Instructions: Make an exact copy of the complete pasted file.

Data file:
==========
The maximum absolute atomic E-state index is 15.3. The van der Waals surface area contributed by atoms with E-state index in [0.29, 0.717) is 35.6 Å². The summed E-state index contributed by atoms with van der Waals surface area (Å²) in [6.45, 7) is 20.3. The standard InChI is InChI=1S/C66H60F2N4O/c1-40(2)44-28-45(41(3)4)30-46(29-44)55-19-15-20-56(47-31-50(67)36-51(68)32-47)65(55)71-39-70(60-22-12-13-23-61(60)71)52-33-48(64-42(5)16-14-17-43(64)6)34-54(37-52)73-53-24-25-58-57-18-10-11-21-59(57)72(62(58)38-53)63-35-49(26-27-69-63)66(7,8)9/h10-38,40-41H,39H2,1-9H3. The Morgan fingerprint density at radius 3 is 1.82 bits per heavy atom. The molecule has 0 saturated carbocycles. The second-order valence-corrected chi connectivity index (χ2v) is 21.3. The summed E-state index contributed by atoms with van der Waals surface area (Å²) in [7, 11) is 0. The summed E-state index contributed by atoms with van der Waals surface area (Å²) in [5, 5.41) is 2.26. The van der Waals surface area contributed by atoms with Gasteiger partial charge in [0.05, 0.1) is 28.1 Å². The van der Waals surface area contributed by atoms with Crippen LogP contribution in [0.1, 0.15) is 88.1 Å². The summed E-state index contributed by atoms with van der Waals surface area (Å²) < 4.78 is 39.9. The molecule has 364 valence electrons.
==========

The maximum absolute atomic E-state index is 15.3. The van der Waals surface area contributed by atoms with E-state index in [0.29, 0.717) is 35.6 Å². The summed E-state index contributed by atoms with van der Waals surface area (Å²) in [6.45, 7) is 20.3. The standard InChI is InChI=1S/C66H60F2N4O/c1-40(2)44-28-45(41(3)4)30-46(29-44)55-19-15-20-56(47-31-50(67)36-51(68)32-47)65(55)71-39-70(60-22-12-13-23-61(60)71)52-33-48(64-42(5)16-14-17-43(64)6)34-54(37-52)73-53-24-25-58-57-18-10-11-21-59(57)72(62(58)38-53)63-35-49(26-27-69-63)66(7,8)9/h10-38,40-41H,39H2,1-9H3. The Morgan fingerprint density at radius 3 is 1.82 bits per heavy atom. The molecule has 0 saturated carbocycles. The second-order valence-corrected chi connectivity index (χ2v) is 21.3. The summed E-state index contributed by atoms with van der Waals surface area (Å²) in [7, 11) is 0. The summed E-state index contributed by atoms with van der Waals surface area (Å²) in [5, 5.41) is 2.26. The van der Waals surface area contributed by atoms with Gasteiger partial charge in [0.05, 0.1) is 28.1 Å². The van der Waals surface area contributed by atoms with Crippen LogP contribution in [0.1, 0.15) is 88.1 Å². The summed E-state index contributed by atoms with van der Waals surface area (Å²) < 4.78 is 39.9. The molecule has 364 valence electrons.